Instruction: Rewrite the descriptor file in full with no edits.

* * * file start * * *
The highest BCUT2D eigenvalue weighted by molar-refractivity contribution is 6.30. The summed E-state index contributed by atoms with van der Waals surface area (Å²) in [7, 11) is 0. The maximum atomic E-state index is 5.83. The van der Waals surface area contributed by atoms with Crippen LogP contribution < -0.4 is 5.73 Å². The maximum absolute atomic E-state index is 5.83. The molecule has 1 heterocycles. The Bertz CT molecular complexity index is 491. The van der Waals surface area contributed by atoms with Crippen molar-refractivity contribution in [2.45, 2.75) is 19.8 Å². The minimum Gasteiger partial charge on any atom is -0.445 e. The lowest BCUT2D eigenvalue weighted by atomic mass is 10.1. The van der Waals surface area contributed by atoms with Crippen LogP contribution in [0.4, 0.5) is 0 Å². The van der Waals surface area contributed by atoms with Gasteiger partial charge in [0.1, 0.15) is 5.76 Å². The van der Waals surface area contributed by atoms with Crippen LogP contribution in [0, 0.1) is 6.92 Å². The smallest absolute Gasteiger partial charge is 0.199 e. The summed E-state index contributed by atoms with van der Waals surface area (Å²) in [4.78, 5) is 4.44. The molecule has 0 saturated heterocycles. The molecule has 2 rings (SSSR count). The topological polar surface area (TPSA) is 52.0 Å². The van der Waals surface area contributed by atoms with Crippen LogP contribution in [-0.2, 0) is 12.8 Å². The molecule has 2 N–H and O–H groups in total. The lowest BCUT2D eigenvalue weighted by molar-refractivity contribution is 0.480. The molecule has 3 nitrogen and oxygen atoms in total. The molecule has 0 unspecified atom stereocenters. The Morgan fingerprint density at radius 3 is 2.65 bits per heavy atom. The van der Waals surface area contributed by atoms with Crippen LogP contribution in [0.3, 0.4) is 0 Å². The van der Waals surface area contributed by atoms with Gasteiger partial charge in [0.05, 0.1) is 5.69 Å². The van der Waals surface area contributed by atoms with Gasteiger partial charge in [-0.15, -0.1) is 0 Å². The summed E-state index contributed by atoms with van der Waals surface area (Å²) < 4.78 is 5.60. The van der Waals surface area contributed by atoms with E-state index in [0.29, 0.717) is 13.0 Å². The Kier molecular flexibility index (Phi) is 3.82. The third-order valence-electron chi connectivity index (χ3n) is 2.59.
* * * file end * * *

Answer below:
The highest BCUT2D eigenvalue weighted by molar-refractivity contribution is 6.30. The summed E-state index contributed by atoms with van der Waals surface area (Å²) in [7, 11) is 0. The maximum atomic E-state index is 5.83. The van der Waals surface area contributed by atoms with Crippen LogP contribution < -0.4 is 5.73 Å². The maximum absolute atomic E-state index is 5.83. The molecule has 1 heterocycles. The Bertz CT molecular complexity index is 491. The van der Waals surface area contributed by atoms with Crippen molar-refractivity contribution in [2.45, 2.75) is 19.8 Å². The minimum Gasteiger partial charge on any atom is -0.445 e. The lowest BCUT2D eigenvalue weighted by atomic mass is 10.1. The van der Waals surface area contributed by atoms with Crippen LogP contribution in [0.4, 0.5) is 0 Å². The van der Waals surface area contributed by atoms with Gasteiger partial charge in [0.1, 0.15) is 5.76 Å². The van der Waals surface area contributed by atoms with Crippen LogP contribution in [0, 0.1) is 6.92 Å². The smallest absolute Gasteiger partial charge is 0.199 e. The summed E-state index contributed by atoms with van der Waals surface area (Å²) in [4.78, 5) is 4.44. The molecule has 0 saturated heterocycles. The molecule has 2 rings (SSSR count). The topological polar surface area (TPSA) is 52.0 Å². The van der Waals surface area contributed by atoms with Crippen LogP contribution in [-0.2, 0) is 12.8 Å². The molecule has 2 N–H and O–H groups in total. The lowest BCUT2D eigenvalue weighted by molar-refractivity contribution is 0.480. The molecule has 3 nitrogen and oxygen atoms in total. The molecule has 0 unspecified atom stereocenters. The Morgan fingerprint density at radius 3 is 2.65 bits per heavy atom. The van der Waals surface area contributed by atoms with Crippen LogP contribution in [0.3, 0.4) is 0 Å². The van der Waals surface area contributed by atoms with Gasteiger partial charge in [0.05, 0.1) is 5.69 Å². The van der Waals surface area contributed by atoms with Gasteiger partial charge in [-0.15, -0.1) is 0 Å². The summed E-state index contributed by atoms with van der Waals surface area (Å²) < 4.78 is 5.60. The van der Waals surface area contributed by atoms with E-state index in [0.29, 0.717) is 13.0 Å². The Kier molecular flexibility index (Phi) is 3.82. The third-order valence-electron chi connectivity index (χ3n) is 2.59.